Lost Planet 3
|a game by||Spark Unlimited|
|Platforms:||XBox 360, PC, Playstation 3|
|User Rating:||9.5/10 - 4 votes|
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|See also:||Lost Planet|
Capcom does not sail exactly in good water with the first two episodes of Lost Planet. Although conceived by the same development team and united by wholly similar mechanics, the two products differed conceptually in a rather marked manner. The former is very traditional, with a single player phase and a well separated multiplayer and, on the contrary, the latter is very experimental, where the boundaries between the two modes were very weak, with the risk of not understanding where the first began and the second ended. Lost Planet 2, among other things, also moved away from the first episode for the setting itself, which passed from huge frozen expanses to lush tropical forests, while remaining on the same EDN III home planet.
A beard. In all senses
Capcom's third attempt takes us back to the origins of the saga, placing the hands of the narrative thirty years behind the first episode, analyzing the exploits of the first NEVEC technicians, intent on terraforming the planet for the extraction of the immense natural resources to arrangement. And it is precisely among these first (..) settlers that we will find Jim Peyton, whose clothes we will wear as a protagonist. The Lost Planet 3 traman takes our Jim to the command of his Rig. On EDN III, evidently forced by work circumstances. In fact, there will be several intermezzo videos where our protagonist entertains poignant conversations with his wife left elsewhere because of force majeure.
The NEVEC base located on the planet will play from the HUB for the missions, giving us the possibility to receive missions from the different characters present, to upgrade weapons and to buy new improvements for our Rig that, trustworthy traveling companion, will accompany us throughout our journey and that it will also prove very useful in battle on more than one occasion. Obviously the Akrids, indigenous inhabitants, who try to protect their planet of origin from the human invasion and who represent the primary obstacle on the road to EDN III resources could not miss. The merit of Lost Planet 3, however, is also that, contrary to the first two, of having enriched the plot with numerous twists that will be "sipped" during the adventure. A narrative device that works,
From the gameplay point of view, Lost Planet 3 abandons the frantic pace of the first two chapters to allow itself a more rhythmic trend. Which, in itself, may not be bad but it has the aggravating circumstance of presenting a low number of adversaries (moreover rather deficient in terms of artificial intelligence), which often leads the player to get rid of the enemy fairly quickly, finding himself then grappling with missions that lead him to visit totally abandoned bases, little beaten ravines or immense frozen expanses struck by growing storms, always looking for sources of heat with which to supply their own Rig and then use them as paper money for upgrades. If to this also joined the cadenced step of our "robot" that helps us to cover the distances on the outside,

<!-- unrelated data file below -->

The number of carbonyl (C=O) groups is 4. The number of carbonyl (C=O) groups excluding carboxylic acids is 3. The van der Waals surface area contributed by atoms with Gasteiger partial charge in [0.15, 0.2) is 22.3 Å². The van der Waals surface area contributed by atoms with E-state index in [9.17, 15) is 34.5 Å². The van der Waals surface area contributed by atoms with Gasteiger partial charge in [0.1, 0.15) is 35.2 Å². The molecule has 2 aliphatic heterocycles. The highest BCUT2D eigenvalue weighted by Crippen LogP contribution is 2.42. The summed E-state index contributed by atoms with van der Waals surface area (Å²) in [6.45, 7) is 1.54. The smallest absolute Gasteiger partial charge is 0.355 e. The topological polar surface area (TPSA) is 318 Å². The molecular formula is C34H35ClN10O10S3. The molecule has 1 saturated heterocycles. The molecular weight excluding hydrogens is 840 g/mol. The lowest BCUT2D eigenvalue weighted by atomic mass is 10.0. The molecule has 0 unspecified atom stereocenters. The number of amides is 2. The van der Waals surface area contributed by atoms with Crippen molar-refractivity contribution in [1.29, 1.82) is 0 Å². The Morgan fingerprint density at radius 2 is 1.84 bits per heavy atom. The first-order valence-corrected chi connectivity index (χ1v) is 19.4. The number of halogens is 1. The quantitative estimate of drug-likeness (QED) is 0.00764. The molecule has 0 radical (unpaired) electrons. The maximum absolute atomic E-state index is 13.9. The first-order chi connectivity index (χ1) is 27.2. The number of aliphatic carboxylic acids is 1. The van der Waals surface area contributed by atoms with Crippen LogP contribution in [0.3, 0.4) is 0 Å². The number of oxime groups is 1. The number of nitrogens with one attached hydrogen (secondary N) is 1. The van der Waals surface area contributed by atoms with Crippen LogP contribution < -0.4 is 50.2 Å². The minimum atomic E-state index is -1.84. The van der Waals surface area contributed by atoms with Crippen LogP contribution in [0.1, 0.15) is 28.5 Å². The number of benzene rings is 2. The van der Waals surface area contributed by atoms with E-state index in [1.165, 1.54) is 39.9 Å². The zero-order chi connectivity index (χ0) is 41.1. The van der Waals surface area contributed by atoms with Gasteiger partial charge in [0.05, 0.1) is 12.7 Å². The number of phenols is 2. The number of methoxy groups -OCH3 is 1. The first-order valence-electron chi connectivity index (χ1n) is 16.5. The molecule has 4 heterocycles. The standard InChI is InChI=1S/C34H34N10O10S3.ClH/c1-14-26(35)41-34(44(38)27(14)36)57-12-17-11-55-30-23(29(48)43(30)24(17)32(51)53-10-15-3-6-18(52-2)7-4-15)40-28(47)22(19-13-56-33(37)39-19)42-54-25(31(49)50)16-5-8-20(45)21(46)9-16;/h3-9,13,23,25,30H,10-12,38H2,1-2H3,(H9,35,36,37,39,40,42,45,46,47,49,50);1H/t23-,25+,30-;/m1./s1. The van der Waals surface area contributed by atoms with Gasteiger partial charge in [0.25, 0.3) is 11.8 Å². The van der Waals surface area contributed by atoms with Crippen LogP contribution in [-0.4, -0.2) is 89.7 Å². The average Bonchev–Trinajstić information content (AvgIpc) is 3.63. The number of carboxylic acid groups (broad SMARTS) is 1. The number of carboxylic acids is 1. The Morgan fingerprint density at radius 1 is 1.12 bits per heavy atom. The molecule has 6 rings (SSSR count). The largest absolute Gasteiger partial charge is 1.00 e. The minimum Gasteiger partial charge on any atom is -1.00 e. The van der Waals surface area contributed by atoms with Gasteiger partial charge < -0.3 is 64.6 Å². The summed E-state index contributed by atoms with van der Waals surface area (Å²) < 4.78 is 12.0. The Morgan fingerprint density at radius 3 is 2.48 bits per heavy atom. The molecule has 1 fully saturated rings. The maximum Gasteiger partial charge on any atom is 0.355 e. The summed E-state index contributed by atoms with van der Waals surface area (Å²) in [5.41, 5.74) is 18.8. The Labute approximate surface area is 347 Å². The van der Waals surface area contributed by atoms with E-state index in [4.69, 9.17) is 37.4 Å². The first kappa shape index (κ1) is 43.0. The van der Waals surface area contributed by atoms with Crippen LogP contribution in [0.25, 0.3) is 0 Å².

The basic idea, that of proposing itself as an "icy" version of Borderlands, could also work on paper, but Spark Unlimited would have had to increase the pace of the game, load the bar of the "charisma" of the game or try to bring on the flat of the player something else to do to put a little spice on a gameplay that on several occasions has proved a little too obvious and repetitive. Gameplay that among other things relies excessively on quicktime events, which in this case manage to take away even more rhythm from those who would desperately need it. A pity, because Lost Planet 3 has all the right elements in it to be a game of appeal but that Spark Unlimited has not been able to wisely balance.
Overall - 5.8
The number next to a video game title can mean so many things. It can mean "continuity", a filing of the fundamental system of a series, which aims to perfect its best elements. It can indicate a desire for revolution, a clear cut to the mechanics of the past to propose something new and original. What it should never mean is a step backwards, a structural devolution that leads the saga to deteriorate. Lost Planet 3, on the other hand, does just that, it blows away what was good about its predecessors, to become a mediocre, banal and repetitive shooter.